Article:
817 F2d 1556 Childers v. Morgan County Board of Education

817 F.2d 1556

43 Fair Empl.Prac.Cas. 1702,
43 Empl. Prac. Dec. P 37,211, 39 Ed. Law Rep. 72

Isaac F. CHILDERS and Quentin Hendrix, Plaintiffs-Appellants,
individually and in his official capacity as
Superintendent of Education; Martin
Nelson, et al., Defendants-Appellees.

No. 86-7326.

United States Court of Appeals,
Eleventh Circuit.

June 2, 1987.

Edward Still, Birmingham, Ala., Theron Stokes, Montgomery, Ala., Gary L. Sasso, Bredhoff & Kaiser, Peter O. Shinevar Washington, D.C., for plaintiffs-appellants.

Rynthia Rost, Washington, D.C., amicus curiae for E.E.O.C.

Robert H. Harris, Caddell, Shanks, Harris, Moores & Murphree, Decatur, Ala., for defendants-appellees.

Appeal from the United States District Court for the Northern District of Alabama.

Before RONEY, Chief Judge, JOHNSON, Circuit Judge, and ESCHBACH*, Senior Circuit Judge.


view counter

The Morgan County Board of Education (Board of Education) has a policy that requires its bus drivers to retire at age 65. The plaintiffs, Isaac F. Childers and Quentin Hendrix, were school bus drivers employed by the Board of Education who were forced to retire when they reached age 65. They brought suit challenging this mandatory retirement policy as violative of the Age Discrimination in Employment Act of 1967 (ADEA), 29 U.S.C.A. Sec. 621 et seq. The district court granted summary judgment for the Board of Education on the ground that the age 65 requirement is valid as a bona fide occupational requirement (BFOQ) and thus is not prohibited by the ADEA. 29 U.S.C.A. Sec. 623(f)(1). We reverse and remand because there is a genuine issue as to a material fact: the feasibility of testing older employees individually for driving safety.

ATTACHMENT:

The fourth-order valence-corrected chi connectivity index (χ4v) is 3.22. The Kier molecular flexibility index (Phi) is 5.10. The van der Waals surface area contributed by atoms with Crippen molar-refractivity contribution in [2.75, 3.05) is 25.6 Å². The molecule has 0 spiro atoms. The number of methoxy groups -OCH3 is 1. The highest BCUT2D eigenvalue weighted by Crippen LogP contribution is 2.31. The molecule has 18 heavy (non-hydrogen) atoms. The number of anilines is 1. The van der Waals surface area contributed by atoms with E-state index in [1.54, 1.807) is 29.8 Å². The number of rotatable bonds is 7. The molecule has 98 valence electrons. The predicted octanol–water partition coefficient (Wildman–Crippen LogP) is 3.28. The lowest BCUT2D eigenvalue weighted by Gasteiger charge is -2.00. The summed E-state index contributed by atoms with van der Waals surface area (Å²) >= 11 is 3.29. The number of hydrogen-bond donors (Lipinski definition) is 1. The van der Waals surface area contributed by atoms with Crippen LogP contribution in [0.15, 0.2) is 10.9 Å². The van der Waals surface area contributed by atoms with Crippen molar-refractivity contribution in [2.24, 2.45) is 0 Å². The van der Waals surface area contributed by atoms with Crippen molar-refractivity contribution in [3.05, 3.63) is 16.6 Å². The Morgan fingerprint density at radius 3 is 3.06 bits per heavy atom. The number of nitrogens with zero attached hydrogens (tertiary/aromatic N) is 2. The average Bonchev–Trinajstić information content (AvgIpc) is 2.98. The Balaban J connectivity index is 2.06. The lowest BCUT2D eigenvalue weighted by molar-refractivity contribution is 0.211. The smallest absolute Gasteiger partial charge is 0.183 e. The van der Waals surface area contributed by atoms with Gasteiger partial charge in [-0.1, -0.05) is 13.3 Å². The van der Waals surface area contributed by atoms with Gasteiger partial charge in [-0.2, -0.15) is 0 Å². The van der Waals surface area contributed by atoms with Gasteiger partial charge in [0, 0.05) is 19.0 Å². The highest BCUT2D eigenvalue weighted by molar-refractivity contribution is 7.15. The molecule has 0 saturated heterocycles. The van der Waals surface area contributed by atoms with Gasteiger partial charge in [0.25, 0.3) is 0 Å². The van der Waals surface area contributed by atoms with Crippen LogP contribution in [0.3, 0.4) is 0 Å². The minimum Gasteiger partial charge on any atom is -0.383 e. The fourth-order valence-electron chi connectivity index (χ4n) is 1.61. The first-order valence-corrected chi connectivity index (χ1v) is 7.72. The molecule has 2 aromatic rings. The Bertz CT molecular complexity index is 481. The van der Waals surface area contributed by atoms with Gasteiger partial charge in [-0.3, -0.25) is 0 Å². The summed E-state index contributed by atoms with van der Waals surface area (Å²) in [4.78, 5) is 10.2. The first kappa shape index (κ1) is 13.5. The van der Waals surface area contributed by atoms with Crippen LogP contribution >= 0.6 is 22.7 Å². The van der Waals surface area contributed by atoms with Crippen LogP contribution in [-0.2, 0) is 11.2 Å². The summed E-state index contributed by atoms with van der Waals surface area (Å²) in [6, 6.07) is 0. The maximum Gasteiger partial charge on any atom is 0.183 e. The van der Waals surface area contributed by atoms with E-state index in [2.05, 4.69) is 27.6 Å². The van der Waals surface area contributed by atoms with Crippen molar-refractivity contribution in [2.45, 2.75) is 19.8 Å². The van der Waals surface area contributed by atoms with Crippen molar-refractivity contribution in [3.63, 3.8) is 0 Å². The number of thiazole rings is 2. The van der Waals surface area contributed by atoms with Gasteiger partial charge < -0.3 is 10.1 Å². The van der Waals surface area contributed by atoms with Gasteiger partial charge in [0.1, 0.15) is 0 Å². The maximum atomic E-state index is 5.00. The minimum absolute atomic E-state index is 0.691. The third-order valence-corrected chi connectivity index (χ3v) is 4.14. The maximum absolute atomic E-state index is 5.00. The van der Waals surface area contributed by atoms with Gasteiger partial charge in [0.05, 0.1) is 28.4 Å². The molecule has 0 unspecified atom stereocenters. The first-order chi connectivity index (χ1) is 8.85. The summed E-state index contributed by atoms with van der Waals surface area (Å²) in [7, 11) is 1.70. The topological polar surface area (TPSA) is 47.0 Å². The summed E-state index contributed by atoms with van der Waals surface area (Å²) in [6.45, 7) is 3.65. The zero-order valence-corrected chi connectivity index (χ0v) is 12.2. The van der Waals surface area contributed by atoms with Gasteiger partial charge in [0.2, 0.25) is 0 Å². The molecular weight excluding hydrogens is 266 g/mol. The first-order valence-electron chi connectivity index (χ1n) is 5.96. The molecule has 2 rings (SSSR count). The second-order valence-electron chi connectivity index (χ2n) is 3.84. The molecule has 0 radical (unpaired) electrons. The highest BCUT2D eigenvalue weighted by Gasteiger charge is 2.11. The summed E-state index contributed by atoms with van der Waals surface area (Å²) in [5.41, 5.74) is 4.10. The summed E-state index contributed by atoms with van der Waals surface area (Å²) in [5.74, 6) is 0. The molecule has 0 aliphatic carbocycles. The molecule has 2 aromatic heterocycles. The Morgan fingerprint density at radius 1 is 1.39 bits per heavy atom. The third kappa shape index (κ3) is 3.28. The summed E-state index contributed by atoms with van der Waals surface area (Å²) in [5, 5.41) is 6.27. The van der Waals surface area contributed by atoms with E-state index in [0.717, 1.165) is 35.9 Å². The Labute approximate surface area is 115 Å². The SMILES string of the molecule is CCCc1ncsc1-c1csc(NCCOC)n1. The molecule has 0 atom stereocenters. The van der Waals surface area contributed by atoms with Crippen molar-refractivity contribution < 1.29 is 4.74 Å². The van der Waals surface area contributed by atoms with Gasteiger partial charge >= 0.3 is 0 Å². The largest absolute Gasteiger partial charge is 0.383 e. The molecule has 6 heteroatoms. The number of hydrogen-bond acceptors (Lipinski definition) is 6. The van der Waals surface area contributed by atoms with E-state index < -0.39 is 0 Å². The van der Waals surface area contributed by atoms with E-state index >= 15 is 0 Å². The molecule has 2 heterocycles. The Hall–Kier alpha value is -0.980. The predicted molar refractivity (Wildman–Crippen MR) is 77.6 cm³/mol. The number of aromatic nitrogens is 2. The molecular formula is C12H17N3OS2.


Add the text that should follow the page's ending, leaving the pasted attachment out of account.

Age is a lawful factor for employment decisions if it meets "a bona fide occupational qualification reasonably necessary to the normal operation of the particular business...." 29 U.S.C.A. Sec. 623(f)(1). In Western Airlines v. Criswell, 472 U.S. 400, 105 S.Ct. 2743, 86 L.Ed.2d 321 (1985), the Supreme Court adopted the two-pronged BFOQ test first articulated in Usery v. Tamiami Trail Tours, Inc., 531 F.2d 224 (5th Cir.1976). Under this test, the employer must prove first, the existence of a job qualification "reasonably necessary to the essence of [its] business;" and second, that it is compelled to rely on age as a proxy for safety-related job qualifications. Criswell, 472 U.S. at 413, 105 S.Ct. at 2751, 86 L.Ed.2d at 333.


The plaintiffs here concede, as they must, that the defendants meet the first prong, namely, that the ability of school bus drivers to drive safely is "reasonably necessary" to their transportation responsibilities. The defendants do not seek to meet the second prong on the ground that all or substantially all people over age 65 would be unable to safely operate a school bus, but rather on the ground that there is undisputed evidence showing that it is "impossible or highly impractical" to test older employees on an individual basis for safety.


The record reveals, however, a significant difference of opinion among the experts on the feasibility of testing people age 65 and older for safety. The issue is drawn by conflicting deposition and affidavit testimony.


The defendants rely heavily on the deposition testimony of Dr. Julian Waller, a professor of medicine in the gerontology unit of the University of Vermont medical school. Dr. Waller testified that chronological age is the best means of testing for driving safety. According to Dr. Waller, this is because "normative aging" affects the ability of these drivers, and the deterioration associated with the aging process cannot be evaluated through individualized testing. "Normative aging" results in significantly increasing impairment among groups ages 50-55, 55-60, 60-65, 65-70 and onwards, and Dr. Waller related higher crash rates for older groups. The aging process produces deterioration in vision, stamina, cardiovascular reserve (spare capacity), response to split task, problem solving, tolerance of stress, and ability to concentrate.